LOCATION APACHE NM+AZ CO OKEstablished Series
TAXONOMIC CLASS: Loamy, mixed, superactive, mesic Lithic Haplustolls
TYPICAL PEDON: Apache cobbly loam--rangeland. (Colors are for dry soil unless otherwise noted.)
A--0 to 8 inches; dark grayish brown (10YR 4/2) cobbly loam, very dark grayish brown (10YR 3/2) moist; weak medium subangular blocky structure; soft, slightly sticky; many fine and medium roots; common fine and medium tubular pores; many dark mineral grains in the sand and silt size fraction; few small hard calcium carbonate nodules; 15 to 20 percent cobbles, few pebbles, few stones all of basalt; strongly calcareous; moderately alkaline; clear smooth boundary. (3 to 9 inches thick)
Bk1--8 to 12 inches; brown (10YR 5/3) cobbly clay loam, brown (10YR 4/3) moist; moderate fine subangular blocky structure; slightly hard, firm, slightly sticky; common fine and medium roots; common fine tubular pores; many dark mineral grains in the sand and silt size fraction; few small hard calcium carbonate concretions in lower part; 20 to 35 percent rock fragments of basalt, mostly cobbles, few pebbles and stones; strongly calcareous; moderately alkaline; clear wavy boundary. (0 to 8 inches thick)
Bk2--12 to 16 inches; very pale brown (10YR 8/3) cobbly clay loam, very pale brown (10YR 8/2) moist; soft to slightly hard calcium carbonate nodules; many dark ferromagnesian mineral grains in the sand and silt size fraction; 30 to 35 percent rock fragments of basalt, mostly stones, few cobbles and pebbles; underside of rock fragments are coated with calcium carbonate that are laminar in places, coatings range from 2 to 5mm thick and the laminar part from 1 o 2 mm. thick; moderately alkaline; abrupt wavy boundary. (0 to 6 inches thick)
R--16 inches; fractured; hard black basalt coated with white calcium carbonate.
TYPE LOCATION: Union County, New Mexico; 720 feet north of railroad track and 1,664 feet west of intersecting of ranch road with railroad track; NE 1/4 sec. 24, T. 26 N., R. 34 E.
RANGE IN CHARACTERISTICS:
Soil moisture: Ustic moisture regime bordering on Aridic. Moist intermittently April through August. December through February are the driest months.
The surface is covered with 5 to10 percent basalt fragments and hard calcium carbonate nodules usually less than 3 inches in size.
Depth to lithic content: typically 10 to 20 inches but ranges to 4 inches
Calcium carbonate equivalent: 5 to 25 percent, but any horizon containing more than 15 percent is less than 6 inches thick. Carbonates are distributed throughout the soil, both disseminated and segregated.
Particle size control section:
Clay content: 18 to 35 percent
Rock fragment content: 5 to 35 percent mostly pebbles and cobbles
Hue: 7.5YR or 10YR
Value: 4 or 5 dry, 2 or 3 moist
Chroma: 2 or 3
Texture of the fine earth fraction: loam, clay loam, or sandy loam
Organic matter: 1 to 5 percent
Hue: 7.5YR or 10YR
Value: 4 to 8 dry and 2 to 5 moist
Chroma: 1 to 4
Texture of the fine earth fraction: Sandy loam, loam, sandy clay loam or clay loam.
Clay content: 18 to 35 percent.
Calcium carbonate content: 5 to 15 percent
COMPETING SERIES: These are the
Altezita (T NM),
Hedville (KS), and
Sogn (KS) series. Potential competitors were a superactive activity class assigned are the
Dalerose ((T CO),
Santana (NM), and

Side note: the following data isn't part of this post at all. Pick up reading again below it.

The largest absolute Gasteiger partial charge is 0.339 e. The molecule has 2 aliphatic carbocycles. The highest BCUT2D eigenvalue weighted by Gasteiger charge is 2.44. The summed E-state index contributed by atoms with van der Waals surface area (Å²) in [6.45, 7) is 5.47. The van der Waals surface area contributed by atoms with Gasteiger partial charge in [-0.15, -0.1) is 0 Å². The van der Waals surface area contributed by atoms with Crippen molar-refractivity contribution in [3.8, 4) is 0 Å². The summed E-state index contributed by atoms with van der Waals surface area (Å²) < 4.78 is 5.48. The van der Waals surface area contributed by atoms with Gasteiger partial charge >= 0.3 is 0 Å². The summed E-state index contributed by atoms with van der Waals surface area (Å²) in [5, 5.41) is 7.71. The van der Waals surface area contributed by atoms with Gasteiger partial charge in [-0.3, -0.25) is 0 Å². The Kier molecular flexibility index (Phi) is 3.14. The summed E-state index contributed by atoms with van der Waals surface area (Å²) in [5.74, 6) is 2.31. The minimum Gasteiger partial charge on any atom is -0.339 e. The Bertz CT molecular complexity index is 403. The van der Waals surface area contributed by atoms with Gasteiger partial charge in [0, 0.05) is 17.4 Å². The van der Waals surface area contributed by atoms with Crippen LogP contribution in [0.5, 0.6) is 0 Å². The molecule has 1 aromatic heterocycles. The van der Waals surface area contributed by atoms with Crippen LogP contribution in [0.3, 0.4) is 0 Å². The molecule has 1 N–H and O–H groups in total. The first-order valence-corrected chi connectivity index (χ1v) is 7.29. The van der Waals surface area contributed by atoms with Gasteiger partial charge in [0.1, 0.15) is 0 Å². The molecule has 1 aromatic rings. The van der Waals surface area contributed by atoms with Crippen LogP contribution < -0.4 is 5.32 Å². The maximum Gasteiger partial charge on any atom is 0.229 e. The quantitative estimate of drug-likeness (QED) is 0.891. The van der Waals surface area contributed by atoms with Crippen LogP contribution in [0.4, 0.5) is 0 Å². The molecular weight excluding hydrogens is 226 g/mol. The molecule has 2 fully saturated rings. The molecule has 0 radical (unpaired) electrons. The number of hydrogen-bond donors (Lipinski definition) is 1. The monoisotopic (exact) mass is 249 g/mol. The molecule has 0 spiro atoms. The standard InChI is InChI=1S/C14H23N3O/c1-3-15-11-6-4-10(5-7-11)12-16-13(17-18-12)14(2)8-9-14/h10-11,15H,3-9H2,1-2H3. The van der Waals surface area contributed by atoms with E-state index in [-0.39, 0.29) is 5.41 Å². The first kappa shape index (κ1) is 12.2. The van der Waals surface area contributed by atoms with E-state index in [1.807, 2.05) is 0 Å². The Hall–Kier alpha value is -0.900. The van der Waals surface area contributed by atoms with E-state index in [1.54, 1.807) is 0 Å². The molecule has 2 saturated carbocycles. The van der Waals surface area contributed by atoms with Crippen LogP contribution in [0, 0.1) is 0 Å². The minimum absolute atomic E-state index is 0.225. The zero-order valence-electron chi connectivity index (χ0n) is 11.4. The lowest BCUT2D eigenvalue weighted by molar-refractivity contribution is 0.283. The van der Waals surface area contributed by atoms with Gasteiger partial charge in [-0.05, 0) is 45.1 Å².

Venezia (AZ) soils.
Altezita and Hedville soils: do not contain secondary carbonates in the series control section, and contain coarse fragments of sandstone in the control section.
Sogn soils: are moist in the soil moisture control section for significantly longer periods of time (udic/ustic), and are derived from Pennsylvanian Limestone.
Dalerose soils: averages 5 to 18 percent clay in the particle size control section.
Purmer soils: have hue of 2.5YR or 5YR.
Santana soils: contain fragments of granite in the series control section.
Venezia soils: do not contain secondary carbonates, and receive winter precipitation.
Landform: commonly on the outer margins of basalt mesas, lava plateaus and in lava flow areas. The topography is nearly level to moderately steep.
Parent material: a thin layer of residuum weathered from basalt, small amounts of eolian material, and other volcanic debris.
Elevation: 5,000 to 8,200 feet
Slope: 1 to 30 percent
Mean annual soil temperature: 46 to 55 degrees F., PE index of 25
Mean summer temperature: 68 to 72 degrees F.
Mean annual Precipitation: 13 to 17 inches.
Frost-free period: 115 to 175 days
GEOGRAPHICALLY ASSOCIATED SOILS: These are the
La Brier, and
The Ayon, Capulin, La Brier, and Torreon soil are greater than 20 inches to bedrock.
DRAINAGE AND PERMEABILITY: Well drained, runoff is high on slopes less than 1 percent and very high on slopes greater than 1 percent; moderate permeability.
USE AND VEGETATION: Use is exclusively for rangeland and wildlife habitat. The principal vegetation is blue grama, little bluestem, sideoats grama, some snakeweed, and cacti.
DISTRIBUTION AND EXTENT: New Mexico, southern Colorado, western Oklahoma, and Arizona. LRR G, MLRA 70; This series is extensive.
MLRA SOIL SURVEY REGIONAL OFFICE (MO) RESPONSIBLE: Phoenix, Arizona
SERIES ESTABLISHED: The Mansker Soil Conservation Demonstration Project, northeastern New Mexico, 1938.
REMARKS: Where this series is used in Arizona and western New Mexico the mean annual precipitaion ranges to 12 inches.
Diagnostic horizons and features recognized in this pedon are:
Mollic epipedon: 0 to 8 inches. (A horizon)
Lithic contact: Bedrock at 16 inches.
Taxonomic Version: Second Edition, 1999